This is from a colleague who prefers to remain anonymous so as not to offend any of the other parties in this tale.
I wanted to share a recent experience to encourage you to keep slugging along...it can be worth it.
59 yo. Vietnam vet joined my practice 2 months ago. MI 5 years ago with two stents placed. Smoking a pack per day, BP 180/120, LDL 160 and taking zero meds (i.e. not even aspirin for the stents). Primary reason for not taking the meds was that he'd been placed on a number of non-generic meds Toprol XL, Plavix, Crestor, a non-generic ACE etc. His prescription bills would have been over $200 per month in copays alone.
The notes I received from his previous provider were typical template nonsense: a bunch of check boxes not amended from visit to visit, a "smoking cessation" recommendation checked in every plan section, all of the appropriate diagnostic ICD codes for CAD, HTN, hypercholesterolemia etc. automatically generated for every visit. All the P4P crap appropriately tagged and not addressed. There are probably 15 seemingly identical visits billed to Blue Cross Blue Shield with absolutely no evidence that anything was ever done for the conditions. Most of these were probably 99214 visits so the doc got paid somewhere North of $120 x 15 for apparently doing nothing but visiting with a patient for 8 minutes or so per visit and submitting a templated and barely amended chart note. Of course his abnormal and completely unchanging cholesterol was checked every 2 months or so along with non-evidence based comprehensive metabolic profiles and other random labs. All paid for by over-priced and wasteful insurance. Ridiculous.
Over the first month we got him on aspirin, generic metoprolol, pravachol, and lisinopril/HCTZ. Total med cost $16 per month with or without insurance. His pressure normalized and he quit smoking. Unfortunately, he developed atypical chest pain two weeks ago and his stress echo was positive.
Here's where a relationship like those the docs on this listserve have with their patients can matter. I have no way of knowing where or even if fault lies on either person, but the patient and the cardiologist who gave the stress test news didn't get along. The patient walked out of the clinic with chest pain to catch a flight to visit a relative. Fortunately, he called me before he left, and we were able to talk through the risks of traveling and make it his decision on what to do. He stayed in town, developed persistent pain that night, presented to the ER and was admitted for catheterization.
I went to the hospital where I don't have privileges to monitor his admission process. The docs there had no way of accessing his med list, no way of accessing his previous cardiac records, etc. They couldn't even locate the stress echo results that had been done 24 hours earlier in the same hospital system. It was typical admission chaos when I walked in. Doctors and nurses asking a patient lying on a gurney the details of a complex medical history while adjusting his nitro drip. Within a few minutes I printed his complete medical record off the internet (thanks PracticeFusion), helped the patient understand what was going to happen, and gave the docs/nurses the appropriate contact info for his family and myself. I wish I had a picture of the cardiac fellow's face when he saw me access a patient record over the internet. This guy probably banks on-line, socializes via FaceBook and Googles restaurants on his iphone, but in the realm of healthcare he was staring at me like I was an absolute magician for using their computer to get medical records from an outside server.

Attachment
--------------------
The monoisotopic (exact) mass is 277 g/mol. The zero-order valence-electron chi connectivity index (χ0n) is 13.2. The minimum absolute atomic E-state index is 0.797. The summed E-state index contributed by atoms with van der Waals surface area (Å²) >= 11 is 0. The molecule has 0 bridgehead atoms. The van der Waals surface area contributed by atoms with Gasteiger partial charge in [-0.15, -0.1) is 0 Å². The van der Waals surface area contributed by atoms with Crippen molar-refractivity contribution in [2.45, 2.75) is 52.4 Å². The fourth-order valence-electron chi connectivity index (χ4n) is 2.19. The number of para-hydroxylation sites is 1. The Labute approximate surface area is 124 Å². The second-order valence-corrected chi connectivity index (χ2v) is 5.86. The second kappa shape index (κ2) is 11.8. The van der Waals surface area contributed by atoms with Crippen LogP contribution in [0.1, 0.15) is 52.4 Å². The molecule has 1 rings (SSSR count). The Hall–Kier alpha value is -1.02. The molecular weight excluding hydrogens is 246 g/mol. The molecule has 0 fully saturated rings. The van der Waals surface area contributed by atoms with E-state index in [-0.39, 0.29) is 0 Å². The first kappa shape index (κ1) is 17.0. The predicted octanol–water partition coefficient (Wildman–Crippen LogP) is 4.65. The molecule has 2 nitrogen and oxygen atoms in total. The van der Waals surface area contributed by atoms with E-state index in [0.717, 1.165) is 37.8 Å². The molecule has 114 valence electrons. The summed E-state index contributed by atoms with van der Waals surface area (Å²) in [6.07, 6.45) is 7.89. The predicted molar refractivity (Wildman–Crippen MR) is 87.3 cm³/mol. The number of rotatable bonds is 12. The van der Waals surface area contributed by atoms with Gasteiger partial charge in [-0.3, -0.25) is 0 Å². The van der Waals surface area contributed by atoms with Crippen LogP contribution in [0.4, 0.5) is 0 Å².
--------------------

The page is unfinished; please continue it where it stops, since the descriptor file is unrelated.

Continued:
The interventional cardiologist later told him that in 20 years of practice he had never seen a non-admitting physician come to the hospital to facilitate care. I didn't think it was a big deal at all - took me about 45 minutes on a Saturday morning to be sure my patient was getting excellent, well-coordinated care. How is it possible that in the "Best Health Care System in the World" as the AMA likes to describe it a practicing cardiologist in a major city had "Never" seen a primary care doctor come to the hospital when one of his or her patients was admitted? During my training, it was an absolute expectation that we would make "social rounds" (i.e. care coordination) rounds on our primary patients if they were in the hospital on another service. Where did that expectation go?
The patient ended up getting a minimally invasive single vessel bypass a week ago and is already home. I made a house call on him yesterday and he's doing very well. Of course, the hospital discharge made him an appointment with the cardiologist he didn't like in the first place. We'll be changing that appointment today to make sure we continue to provide relationship-based care.
When you get tired of beating your head against the wall of this mess we call U.S. healthcare, please remember that what you do matters. Our patients still need us.
Cheers, Dr. X
Take a look at this nice piece from Anchorage Alaska on IMP Dan Steward.
IMP doc Marty Schulman is featured in this KPBS piece on concierge medicine.